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INT'L AIDS CONFERENCE: HIV research informing COVID-19 vaccine development
by Emily Reilly
2020-07-13

This article shared 2466 times since Mon Jul 13, 2020
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Journalist Lisa Ling hosted the second season premiere of "The Road to a Vaccine," which was a part of AIDS 2020: The 23rd International AIDS Conference. Panelists discussed how efforts for an HIV vaccine have assisted the current work on a COVID-19 vaccine.

The episode featured speakers such as Laverne Cox, Dr. Macaya Douoguih, Dr. Paul Stoffels, Jennifer Vaughan, Charles Sanchez and Tiko Kerr. Ling took questions from the livestream on Facebook, LinkedIn, J&J.com and Twitter.

The conference began with Stoffels—the chief scientific officer at Johnson & Johnson, and someone who has years of experience working with HIV vaccine development and is currently leading Johnson & Johnson's efforts to develop a COVID-19 vaccine. He talked about the latest developments in a COVID-19 vaccine as well as his personal experience working on an HIV vaccine.

"We learned to work fast because we were saving lives, and in COVID now, we do exactly the same," said Stoffels."We have to work extremely fast to save lives, but the environment is there now on which we can build on what we learned of those last 30 years."

Cox, an actress and advocate for the trans community, spoke next about the parallels that she's observed between the HIV crisis and the current pandemic. She also spoke about how both viruses stigmatize different populations of people and how it affects their mental health.

"In the early days of HIV/AIDS, it was LGBTQ+ community, mainly gay men, who were deeply stigmatized by this," said Cox. "We cannot allow ourselves to stigmatize certain populations in this moment, and stigma is so insanely isolating. It's the sense of being unworthy of love, unworthy of connection, and it's so detrimental to our sense of well-being."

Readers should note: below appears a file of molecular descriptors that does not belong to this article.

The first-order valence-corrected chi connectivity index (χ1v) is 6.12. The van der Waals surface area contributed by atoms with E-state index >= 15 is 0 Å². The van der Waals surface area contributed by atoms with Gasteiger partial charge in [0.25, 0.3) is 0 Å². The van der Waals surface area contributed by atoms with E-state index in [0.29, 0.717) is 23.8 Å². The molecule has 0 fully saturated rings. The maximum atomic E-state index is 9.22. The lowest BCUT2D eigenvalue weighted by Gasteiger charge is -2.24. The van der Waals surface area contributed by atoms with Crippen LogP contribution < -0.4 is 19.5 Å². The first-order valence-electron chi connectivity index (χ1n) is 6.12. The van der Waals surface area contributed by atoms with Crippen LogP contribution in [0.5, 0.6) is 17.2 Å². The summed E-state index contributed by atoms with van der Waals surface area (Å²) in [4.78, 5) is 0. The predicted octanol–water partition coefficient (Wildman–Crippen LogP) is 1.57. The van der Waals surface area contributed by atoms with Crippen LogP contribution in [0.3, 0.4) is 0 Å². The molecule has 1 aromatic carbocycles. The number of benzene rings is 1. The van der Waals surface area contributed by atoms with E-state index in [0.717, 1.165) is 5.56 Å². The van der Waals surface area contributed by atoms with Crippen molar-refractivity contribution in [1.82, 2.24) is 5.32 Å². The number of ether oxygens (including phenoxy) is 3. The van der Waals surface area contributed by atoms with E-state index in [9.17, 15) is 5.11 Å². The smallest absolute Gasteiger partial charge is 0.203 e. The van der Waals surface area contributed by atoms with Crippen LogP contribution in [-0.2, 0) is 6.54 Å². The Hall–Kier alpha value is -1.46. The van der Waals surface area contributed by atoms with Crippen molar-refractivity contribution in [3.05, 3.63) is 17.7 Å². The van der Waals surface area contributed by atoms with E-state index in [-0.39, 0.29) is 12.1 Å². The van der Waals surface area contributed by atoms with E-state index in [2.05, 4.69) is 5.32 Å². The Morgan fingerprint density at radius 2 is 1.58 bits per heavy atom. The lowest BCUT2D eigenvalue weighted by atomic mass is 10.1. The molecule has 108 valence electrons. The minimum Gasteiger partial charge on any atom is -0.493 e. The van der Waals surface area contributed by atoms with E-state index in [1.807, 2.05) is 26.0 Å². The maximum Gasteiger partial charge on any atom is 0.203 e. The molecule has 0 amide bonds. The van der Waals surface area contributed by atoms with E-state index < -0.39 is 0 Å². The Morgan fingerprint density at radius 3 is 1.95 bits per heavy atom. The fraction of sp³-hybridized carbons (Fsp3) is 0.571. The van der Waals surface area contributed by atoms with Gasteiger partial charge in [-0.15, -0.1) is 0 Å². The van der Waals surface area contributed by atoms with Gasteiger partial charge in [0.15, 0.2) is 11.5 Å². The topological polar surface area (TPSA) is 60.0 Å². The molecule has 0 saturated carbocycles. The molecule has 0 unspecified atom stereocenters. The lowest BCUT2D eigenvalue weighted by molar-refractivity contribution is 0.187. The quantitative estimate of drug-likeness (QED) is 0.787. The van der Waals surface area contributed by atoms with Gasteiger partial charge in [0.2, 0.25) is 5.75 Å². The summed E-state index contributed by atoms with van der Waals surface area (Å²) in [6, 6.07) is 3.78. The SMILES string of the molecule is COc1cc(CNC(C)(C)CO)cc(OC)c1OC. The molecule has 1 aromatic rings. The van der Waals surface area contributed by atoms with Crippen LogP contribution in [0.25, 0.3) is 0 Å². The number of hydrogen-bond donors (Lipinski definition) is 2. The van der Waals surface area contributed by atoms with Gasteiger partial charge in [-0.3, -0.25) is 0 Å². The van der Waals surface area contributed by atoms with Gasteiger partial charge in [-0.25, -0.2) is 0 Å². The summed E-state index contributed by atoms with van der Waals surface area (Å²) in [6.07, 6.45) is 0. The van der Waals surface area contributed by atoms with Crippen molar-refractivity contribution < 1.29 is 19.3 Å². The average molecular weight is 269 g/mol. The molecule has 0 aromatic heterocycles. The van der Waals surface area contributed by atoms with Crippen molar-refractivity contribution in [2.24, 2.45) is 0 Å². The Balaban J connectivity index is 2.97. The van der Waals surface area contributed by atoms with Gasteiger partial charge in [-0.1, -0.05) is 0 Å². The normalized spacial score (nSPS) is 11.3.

She also spoke about the importance of a government action in testing, tracing and responding to a virus as well as the importance of transgender inclusion in HIV research.

Vaughan and Sanchez, who both live with HIV, spoke in short pre-recorded clips about their experiences.

"The only way to deal with this is through education," said Vaughan. "It starts in the schools, national campaigns, movies, commercials, you name it. Make 'HIV' a household word that isn't taboo and it will reduce stigma."

Ling introduced the next segment called 'vaccines 101' which included the basics of vaccine development from leading scientists. Douoguih, a doctor head of clinical development and medical affairs at Janssen Pharmaceutica, spoke about why the development and why they could move the vaccine timeline up.

"Both our discovery and manufacturing teams have a process they go through, and the steps are sequential, and what they manage to do is some of those sequential steps in parallel without compromising the integrity of the vaccine,"

Douoguih highlighted the technicalities of vaccine trials, the scientific relevance of having diverse studies, and how the company will scale up production to meet the demands of a vaccine.

Kerr, a Canadian visual artist and survivor of HIV, spoke about his experience with HIV medications as well as how his fight with HIV fueled inspiration for his self-portraits.

"In case I was to die of AIDS, I wanted to document what I was going through—that is all a byproduct of my therapies," said Kerr. "So, they're pill bottles, injections with vials and syringes and that sort of thing. In one particular painting, you can see I look very angry, and it was that anger I credit to my survival through those dark days."


This article shared 2466 times since Mon Jul 13, 2020
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